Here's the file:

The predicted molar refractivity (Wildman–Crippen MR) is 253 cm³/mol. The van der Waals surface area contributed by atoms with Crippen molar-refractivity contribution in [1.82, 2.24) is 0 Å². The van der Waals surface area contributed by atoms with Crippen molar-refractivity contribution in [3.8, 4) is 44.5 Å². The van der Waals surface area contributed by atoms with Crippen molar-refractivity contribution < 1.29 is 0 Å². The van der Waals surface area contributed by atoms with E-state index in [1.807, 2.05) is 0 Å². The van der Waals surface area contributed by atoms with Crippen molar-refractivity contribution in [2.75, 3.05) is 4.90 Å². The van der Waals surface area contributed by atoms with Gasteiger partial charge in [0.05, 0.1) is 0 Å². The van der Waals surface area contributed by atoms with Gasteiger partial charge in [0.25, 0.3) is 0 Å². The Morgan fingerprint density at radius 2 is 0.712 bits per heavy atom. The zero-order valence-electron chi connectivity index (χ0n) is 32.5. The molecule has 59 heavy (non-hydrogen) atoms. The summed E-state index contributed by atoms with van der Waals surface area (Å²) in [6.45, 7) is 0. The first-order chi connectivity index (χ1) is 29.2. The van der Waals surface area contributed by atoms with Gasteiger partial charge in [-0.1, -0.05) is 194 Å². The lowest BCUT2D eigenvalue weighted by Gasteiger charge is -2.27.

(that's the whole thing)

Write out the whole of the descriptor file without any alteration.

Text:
The predicted molar refractivity (Wildman–Crippen MR) is 253 cm³/mol. The van der Waals surface area contributed by atoms with Crippen molar-refractivity contribution in [1.82, 2.24) is 0 Å². The van der Waals surface area contributed by atoms with Crippen molar-refractivity contribution in [3.8, 4) is 44.5 Å². The van der Waals surface area contributed by atoms with Crippen molar-refractivity contribution < 1.29 is 0 Å². The van der Waals surface area contributed by atoms with E-state index in [1.807, 2.05) is 0 Å². The van der Waals surface area contributed by atoms with Crippen molar-refractivity contribution in [2.75, 3.05) is 4.90 Å². The van der Waals surface area contributed by atoms with Gasteiger partial charge in [0.05, 0.1) is 0 Å². The van der Waals surface area contributed by atoms with Gasteiger partial charge in [0.25, 0.3) is 0 Å². The Morgan fingerprint density at radius 2 is 0.712 bits per heavy atom. The zero-order valence-electron chi connectivity index (χ0n) is 32.5. The molecule has 59 heavy (non-hydrogen) atoms. The summed E-state index contributed by atoms with van der Waals surface area (Å²) in [6.45, 7) is 0. The first-order chi connectivity index (χ1) is 29.2. The van der Waals surface area contributed by atoms with Gasteiger partial charge in [-0.1, -0.05) is 194 Å². The lowest BCUT2D eigenvalue weighted by Gasteiger charge is -2.27.